CC BY-NC-ND 4.0 · Endoscopy 2022; 54(06): 574-579
DOI: 10.1055/a-1554-0976
Innovations and brief communications

Magnets and a self-retractable wire for endoscopic septotomies: from concept to first-in-human use

1   Bio, Electro and Mechanical Systems Department, Université Libre de Bruxelles, Brussels, Belgium
,
Ricardo Rio-Tinto
2   Champalimaud Foundation, Lisbon, Portugal
,
Nicolas Cauche
3   Brussels Medical Device Center, Brussels, Belgium
,
Sonia Dugardeyn
4   Department of Gastroenterology, Hepatopancreatology, and Digestive Oncology, Erasme Hospital, Université Libre de Bruxelles, Brussels, Belgium
,
Cécilia Delattre
3   Brussels Medical Device Center, Brussels, Belgium
,
Charlotte Sandersen
5   Department of Clinical Sciences, Faculty of Veterinary Medicine, University of Liège, Liège, Belgium
,
Laureen Rocq
6   Department of Pathology, Erasme Hospital, Université Libre de Bruxelles, Brussels, Belgium
,
Pauline van Ouytsel
4   Department of Gastroenterology, Hepatopancreatology, and Digestive Oncology, Erasme Hospital, Université Libre de Bruxelles, Brussels, Belgium
,
Alain Delchambre
1   Bio, Electro and Mechanical Systems Department, Université Libre de Bruxelles, Brussels, Belgium
,
Jacques Devière
2   Champalimaud Foundation, Lisbon, Portugal
4   Department of Gastroenterology, Hepatopancreatology, and Digestive Oncology, Erasme Hospital, Université Libre de Bruxelles, Brussels, Belgium
,
Daniel Blero
4   Department of Gastroenterology, Hepatopancreatology, and Digestive Oncology, Erasme Hospital, Université Libre de Bruxelles, Brussels, Belgium
› Author Affiliations
Supported by: Innoviris Brussels RBC/2017-SOIB-9

Trial Registration: ClinicalTrials.gov Registration number (trial ID): NCT04480216 Type of study: Feasibility and safety

Abstract

Background A medical device that allows simple and safe performance of an endoscopic septotomy could have several applications in the gastrointestinal (GI) tract. We have developed such a device by combining two magnets and a self-retractable wire to perform a progressive septotomy by compression of the tissues. We describe here the concept, preclinical studies, and first clinical use of the device for the treatment of symptomatic epiphrenic esophageal diverticulum (EED).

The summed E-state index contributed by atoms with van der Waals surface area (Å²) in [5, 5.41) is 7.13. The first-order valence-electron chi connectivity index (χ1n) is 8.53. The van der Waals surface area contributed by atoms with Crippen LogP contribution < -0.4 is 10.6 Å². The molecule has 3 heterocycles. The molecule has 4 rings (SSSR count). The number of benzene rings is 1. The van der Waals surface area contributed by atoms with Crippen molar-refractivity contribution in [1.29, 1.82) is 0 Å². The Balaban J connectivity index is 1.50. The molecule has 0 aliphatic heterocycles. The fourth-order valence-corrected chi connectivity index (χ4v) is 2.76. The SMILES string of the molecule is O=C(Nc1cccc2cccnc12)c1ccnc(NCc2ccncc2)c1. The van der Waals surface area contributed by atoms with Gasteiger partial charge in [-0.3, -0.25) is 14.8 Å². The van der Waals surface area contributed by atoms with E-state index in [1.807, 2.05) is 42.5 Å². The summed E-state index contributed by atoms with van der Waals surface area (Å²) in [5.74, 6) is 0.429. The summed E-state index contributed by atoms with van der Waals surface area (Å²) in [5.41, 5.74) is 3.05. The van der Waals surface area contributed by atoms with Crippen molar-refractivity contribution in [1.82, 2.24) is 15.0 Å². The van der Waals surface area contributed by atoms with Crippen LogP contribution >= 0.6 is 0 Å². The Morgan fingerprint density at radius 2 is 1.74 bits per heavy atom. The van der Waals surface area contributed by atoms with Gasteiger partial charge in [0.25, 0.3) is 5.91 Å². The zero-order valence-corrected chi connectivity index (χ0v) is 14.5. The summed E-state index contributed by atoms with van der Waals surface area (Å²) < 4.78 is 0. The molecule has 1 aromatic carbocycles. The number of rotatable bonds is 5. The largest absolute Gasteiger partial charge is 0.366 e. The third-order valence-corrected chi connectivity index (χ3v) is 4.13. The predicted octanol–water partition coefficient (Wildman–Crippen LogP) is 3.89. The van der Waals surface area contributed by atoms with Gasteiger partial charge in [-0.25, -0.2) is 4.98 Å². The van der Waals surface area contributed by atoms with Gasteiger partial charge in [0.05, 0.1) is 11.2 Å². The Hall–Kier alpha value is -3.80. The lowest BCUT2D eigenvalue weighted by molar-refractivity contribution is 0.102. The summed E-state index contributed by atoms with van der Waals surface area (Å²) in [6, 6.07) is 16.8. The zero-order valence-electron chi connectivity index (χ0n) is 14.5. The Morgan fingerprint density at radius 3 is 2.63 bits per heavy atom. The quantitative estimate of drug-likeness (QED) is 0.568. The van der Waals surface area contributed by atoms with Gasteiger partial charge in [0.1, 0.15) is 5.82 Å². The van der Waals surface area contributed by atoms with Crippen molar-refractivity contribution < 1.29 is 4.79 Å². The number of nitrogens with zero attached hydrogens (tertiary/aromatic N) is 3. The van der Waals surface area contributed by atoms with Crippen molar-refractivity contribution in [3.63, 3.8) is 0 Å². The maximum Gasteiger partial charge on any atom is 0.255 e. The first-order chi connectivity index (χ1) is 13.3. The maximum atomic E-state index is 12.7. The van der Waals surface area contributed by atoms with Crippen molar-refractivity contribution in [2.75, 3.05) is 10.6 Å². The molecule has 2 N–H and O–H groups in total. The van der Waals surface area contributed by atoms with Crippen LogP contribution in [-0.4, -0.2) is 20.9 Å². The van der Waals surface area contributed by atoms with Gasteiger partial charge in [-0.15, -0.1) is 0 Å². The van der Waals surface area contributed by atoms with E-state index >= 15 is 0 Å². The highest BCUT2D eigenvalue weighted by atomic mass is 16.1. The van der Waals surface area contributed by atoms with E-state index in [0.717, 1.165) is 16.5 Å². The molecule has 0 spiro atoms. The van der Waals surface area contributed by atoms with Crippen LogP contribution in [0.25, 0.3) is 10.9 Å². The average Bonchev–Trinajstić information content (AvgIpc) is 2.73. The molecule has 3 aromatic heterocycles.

Methods The MAGUS (MAgnetic Gastrointestinal Universal Septotome) device was designed based on previous knowledge of compression anastomosis and currently unmet needs. After initial design, the feasibility of the technique was tested on artificial septa in pigs. A clinical trial was then initiated to assess the feasibility and safety of the technique.

Results Animal studies showed that the MAGUS can perform a complete septotomy at various levels of the GI tract. In two patients with a symptomatic EED, uneventful complete septotomy was observed within 28 and 39 days after the endoscopic procedure.

Conclusions This new system provides a way of performing endoluminal septotomy in a single procedure. It appears to be effective and safe for managing symptomatic EED. Further clinical applications where this type of remodeling of the GI tract could be beneficial are under investigation.



Publication History

Received: 15 April 2021

Accepted after revision: 20 July 2021

Accepted Manuscript online:
19 July 2021

Article published online:
29 October 2021

© 2021. The Author(s). This is an open access article published by Thieme under the terms of the Creative Commons Attribution-NonDerivative-NonCommercial License, permitting copying and reproduction so long as the original work is given appropriate credit. Contents may not be used for commercial purposes, or adapted, remixed, transformed or built upon. (https://creativecommons.org/licenses/by-nc-nd/4.0/)

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